Tesla at O2 Shepherd's Bush Empire Review

This is a review for Tesla who played O2 Shepherd’s Bush Empire on 16th June 2019.

Up front, I should say I was very curious to see Tesla. Known for being a staple in the “Hard Rock” genre, they have been around for decades, selling millions of records worldwide, yet I had never really heard of them. I was going in blind as it were, listening to their current album only once on the journey toward them. They were coming hot off the heels from their Download Festival appearance on the Main stage and were now headlining the O2 Shepherd’s Bush Empire. So I went to see if they were like a fine classic rock wine or perhaps an old bottle that should have been decanted a while ago.

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Monster Magnet + Puppy at Electric Brixton Review

This past Tuesday (29th Jan), I attended Monster Magnet’s lone UK date of their ‘Mindf****r’ tour at London’s Electric Brixton, a gig that in many ways was 12 years in the making. Their 2007 album ‘4-Way Diablo’ was one of the first albums I ever owned myself, rather than stealing from my dad’s CD collection or a compilation of the Tony Hawk Pro Skater 4 soundtrack. Now, you’d be forgiven in thinking the 13 tracks that comprise ‘4-Way Diablo’, and indeed the wider Monster Magnet discography, are nothing more than self indulgent, over the top and derivative; but it was (and still is) for these reasons that I fell completely in love with the band. Yes, their leather-clad, rockstar schtick might be passé, but it’s entirely self aware and serves as a love letter to a bygone era of the genre. I’d never consider myself a stick in the mud, and I genuinely believe we live in one of the most exciting periods for alternative music in a good long while, but at a time where there’s a few too many ‘Oli Sykes’ types dominating headlines, it can’t hurt to have a few Dave Wyndorfs.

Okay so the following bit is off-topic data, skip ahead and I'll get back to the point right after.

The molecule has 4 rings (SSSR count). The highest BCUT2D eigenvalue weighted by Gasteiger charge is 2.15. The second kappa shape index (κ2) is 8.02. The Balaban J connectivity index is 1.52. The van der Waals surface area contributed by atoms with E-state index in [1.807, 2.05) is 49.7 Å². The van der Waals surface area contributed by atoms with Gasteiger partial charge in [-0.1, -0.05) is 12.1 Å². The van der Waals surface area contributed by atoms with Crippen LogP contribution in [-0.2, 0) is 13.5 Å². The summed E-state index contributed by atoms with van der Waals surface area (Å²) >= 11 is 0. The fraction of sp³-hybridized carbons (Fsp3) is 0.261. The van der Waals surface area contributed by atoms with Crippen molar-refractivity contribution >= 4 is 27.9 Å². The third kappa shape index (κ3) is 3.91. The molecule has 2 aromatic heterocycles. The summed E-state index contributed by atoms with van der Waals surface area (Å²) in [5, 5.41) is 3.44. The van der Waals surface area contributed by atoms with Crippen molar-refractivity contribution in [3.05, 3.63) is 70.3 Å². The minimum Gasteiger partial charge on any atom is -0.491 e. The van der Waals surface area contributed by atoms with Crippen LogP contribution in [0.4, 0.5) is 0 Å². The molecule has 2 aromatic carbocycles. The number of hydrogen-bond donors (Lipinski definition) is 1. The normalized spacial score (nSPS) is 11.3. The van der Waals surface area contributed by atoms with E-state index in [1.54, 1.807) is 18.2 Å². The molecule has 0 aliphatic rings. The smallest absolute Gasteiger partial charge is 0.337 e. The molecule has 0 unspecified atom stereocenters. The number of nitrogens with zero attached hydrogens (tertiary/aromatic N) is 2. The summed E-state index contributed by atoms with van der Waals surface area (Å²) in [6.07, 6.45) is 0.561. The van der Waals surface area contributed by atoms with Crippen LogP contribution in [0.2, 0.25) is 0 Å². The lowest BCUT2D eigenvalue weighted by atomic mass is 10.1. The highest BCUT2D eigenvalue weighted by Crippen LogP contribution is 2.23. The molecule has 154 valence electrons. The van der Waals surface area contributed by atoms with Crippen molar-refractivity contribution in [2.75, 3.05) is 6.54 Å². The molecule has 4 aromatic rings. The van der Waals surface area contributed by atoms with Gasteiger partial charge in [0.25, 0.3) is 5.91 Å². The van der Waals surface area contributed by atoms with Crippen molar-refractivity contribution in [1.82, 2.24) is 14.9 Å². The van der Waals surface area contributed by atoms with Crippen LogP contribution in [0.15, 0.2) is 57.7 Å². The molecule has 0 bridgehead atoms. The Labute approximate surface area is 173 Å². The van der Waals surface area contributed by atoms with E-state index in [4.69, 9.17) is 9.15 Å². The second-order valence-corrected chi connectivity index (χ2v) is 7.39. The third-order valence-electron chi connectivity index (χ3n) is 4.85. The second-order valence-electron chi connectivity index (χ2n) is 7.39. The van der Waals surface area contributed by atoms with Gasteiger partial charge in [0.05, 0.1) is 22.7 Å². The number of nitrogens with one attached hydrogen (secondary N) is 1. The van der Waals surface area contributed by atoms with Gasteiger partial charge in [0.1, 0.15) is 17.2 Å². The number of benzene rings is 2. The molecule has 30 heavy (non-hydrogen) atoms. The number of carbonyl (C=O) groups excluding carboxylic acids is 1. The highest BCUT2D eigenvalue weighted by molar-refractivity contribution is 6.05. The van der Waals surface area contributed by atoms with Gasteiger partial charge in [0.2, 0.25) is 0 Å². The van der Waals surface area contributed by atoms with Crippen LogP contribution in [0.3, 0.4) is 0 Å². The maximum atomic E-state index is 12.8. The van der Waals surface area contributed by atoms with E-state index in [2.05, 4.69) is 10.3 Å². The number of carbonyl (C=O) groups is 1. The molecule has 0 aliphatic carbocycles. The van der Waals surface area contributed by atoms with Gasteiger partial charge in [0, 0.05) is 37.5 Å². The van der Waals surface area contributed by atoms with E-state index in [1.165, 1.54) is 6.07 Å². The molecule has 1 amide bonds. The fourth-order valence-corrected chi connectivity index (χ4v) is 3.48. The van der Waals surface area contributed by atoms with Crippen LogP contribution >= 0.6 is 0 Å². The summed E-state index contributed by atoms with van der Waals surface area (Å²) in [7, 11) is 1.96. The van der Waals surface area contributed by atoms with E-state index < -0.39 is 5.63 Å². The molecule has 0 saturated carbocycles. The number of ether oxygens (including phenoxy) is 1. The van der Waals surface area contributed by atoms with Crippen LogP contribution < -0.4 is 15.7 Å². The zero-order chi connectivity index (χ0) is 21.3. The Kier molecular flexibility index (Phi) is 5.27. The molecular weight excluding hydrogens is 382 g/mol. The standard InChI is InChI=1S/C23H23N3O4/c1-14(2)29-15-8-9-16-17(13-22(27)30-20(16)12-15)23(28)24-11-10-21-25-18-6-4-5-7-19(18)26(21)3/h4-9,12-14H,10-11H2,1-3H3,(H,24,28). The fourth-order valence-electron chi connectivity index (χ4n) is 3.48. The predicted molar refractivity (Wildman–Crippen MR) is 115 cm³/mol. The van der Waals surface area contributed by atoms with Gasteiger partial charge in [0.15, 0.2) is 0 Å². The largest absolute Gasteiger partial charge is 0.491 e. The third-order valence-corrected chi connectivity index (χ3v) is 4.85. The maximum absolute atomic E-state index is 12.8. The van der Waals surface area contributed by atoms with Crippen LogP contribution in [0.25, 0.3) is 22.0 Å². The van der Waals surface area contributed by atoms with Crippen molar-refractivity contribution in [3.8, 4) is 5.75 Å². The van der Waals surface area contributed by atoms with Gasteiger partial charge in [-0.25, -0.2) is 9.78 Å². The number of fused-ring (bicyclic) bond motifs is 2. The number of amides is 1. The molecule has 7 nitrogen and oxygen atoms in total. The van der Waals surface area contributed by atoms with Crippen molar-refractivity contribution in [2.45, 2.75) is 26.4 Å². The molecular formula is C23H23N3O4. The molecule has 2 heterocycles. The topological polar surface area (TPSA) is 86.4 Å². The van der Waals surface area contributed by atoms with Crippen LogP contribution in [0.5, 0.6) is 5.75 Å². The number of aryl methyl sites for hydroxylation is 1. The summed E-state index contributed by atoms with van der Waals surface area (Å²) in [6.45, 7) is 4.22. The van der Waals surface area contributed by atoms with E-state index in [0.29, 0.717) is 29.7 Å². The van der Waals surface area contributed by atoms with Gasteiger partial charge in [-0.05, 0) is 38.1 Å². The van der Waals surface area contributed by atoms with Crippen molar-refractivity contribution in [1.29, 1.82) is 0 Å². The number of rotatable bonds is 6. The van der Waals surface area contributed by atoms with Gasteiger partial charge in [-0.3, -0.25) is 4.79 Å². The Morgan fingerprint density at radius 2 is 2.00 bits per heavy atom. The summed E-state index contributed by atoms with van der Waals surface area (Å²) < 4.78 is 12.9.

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Rolo Tomassi at The Garage, London Review

This was one of the best gigs I have been to in a long while. I would recommend anyone reading this should listen to Cryptodira, Palm Reader and Rolo Tomassi.

The sold out Garage venue in Highbury London felt like electricity was flowing through it from the moments the door opened. I had never heard of the support acts to the nights show, but boy was I impressed by both performances before Rolo Tomassi finished off the nights showing.